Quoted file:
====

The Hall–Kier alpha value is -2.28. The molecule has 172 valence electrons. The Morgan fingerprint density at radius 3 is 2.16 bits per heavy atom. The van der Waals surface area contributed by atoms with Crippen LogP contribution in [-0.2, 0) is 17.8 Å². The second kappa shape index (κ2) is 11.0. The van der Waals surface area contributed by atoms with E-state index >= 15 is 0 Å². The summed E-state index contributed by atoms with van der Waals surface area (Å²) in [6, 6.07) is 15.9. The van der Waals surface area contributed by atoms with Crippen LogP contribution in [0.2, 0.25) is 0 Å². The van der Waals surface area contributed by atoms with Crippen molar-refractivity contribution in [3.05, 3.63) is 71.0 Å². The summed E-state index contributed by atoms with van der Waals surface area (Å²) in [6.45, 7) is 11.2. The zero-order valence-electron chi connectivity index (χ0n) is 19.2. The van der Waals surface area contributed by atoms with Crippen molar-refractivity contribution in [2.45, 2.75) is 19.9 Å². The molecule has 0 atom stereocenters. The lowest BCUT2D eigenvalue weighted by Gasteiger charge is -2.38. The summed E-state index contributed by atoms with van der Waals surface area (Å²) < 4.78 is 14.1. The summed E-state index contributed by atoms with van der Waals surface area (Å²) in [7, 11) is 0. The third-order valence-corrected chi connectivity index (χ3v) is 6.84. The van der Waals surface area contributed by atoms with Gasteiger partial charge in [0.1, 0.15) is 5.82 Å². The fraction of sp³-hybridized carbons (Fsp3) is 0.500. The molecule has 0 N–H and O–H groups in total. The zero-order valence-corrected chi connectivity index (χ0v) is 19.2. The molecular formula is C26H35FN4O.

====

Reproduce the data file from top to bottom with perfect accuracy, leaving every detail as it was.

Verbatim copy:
The Hall–Kier alpha value is -2.28. The molecule has 172 valence electrons. The Morgan fingerprint density at radius 3 is 2.16 bits per heavy atom. The van der Waals surface area contributed by atoms with Crippen LogP contribution in [-0.2, 0) is 17.8 Å². The second kappa shape index (κ2) is 11.0. The van der Waals surface area contributed by atoms with E-state index >= 15 is 0 Å². The summed E-state index contributed by atoms with van der Waals surface area (Å²) in [6, 6.07) is 15.9. The van der Waals surface area contributed by atoms with Crippen LogP contribution in [0.2, 0.25) is 0 Å². The van der Waals surface area contributed by atoms with Crippen molar-refractivity contribution in [3.05, 3.63) is 71.0 Å². The summed E-state index contributed by atoms with van der Waals surface area (Å²) in [6.45, 7) is 11.2. The zero-order valence-electron chi connectivity index (χ0n) is 19.2. The van der Waals surface area contributed by atoms with Crippen molar-refractivity contribution in [2.45, 2.75) is 19.9 Å². The molecule has 0 atom stereocenters. The lowest BCUT2D eigenvalue weighted by Gasteiger charge is -2.38. The summed E-state index contributed by atoms with van der Waals surface area (Å²) < 4.78 is 14.1. The summed E-state index contributed by atoms with van der Waals surface area (Å²) in [7, 11) is 0. The third-order valence-corrected chi connectivity index (χ3v) is 6.84. The van der Waals surface area contributed by atoms with Gasteiger partial charge in [0.1, 0.15) is 5.82 Å². The fraction of sp³-hybridized carbons (Fsp3) is 0.500. The molecule has 0 N–H and O–H groups in total. The zero-order valence-corrected chi connectivity index (χ0v) is 19.2. The molecular formula is C26H35FN4O.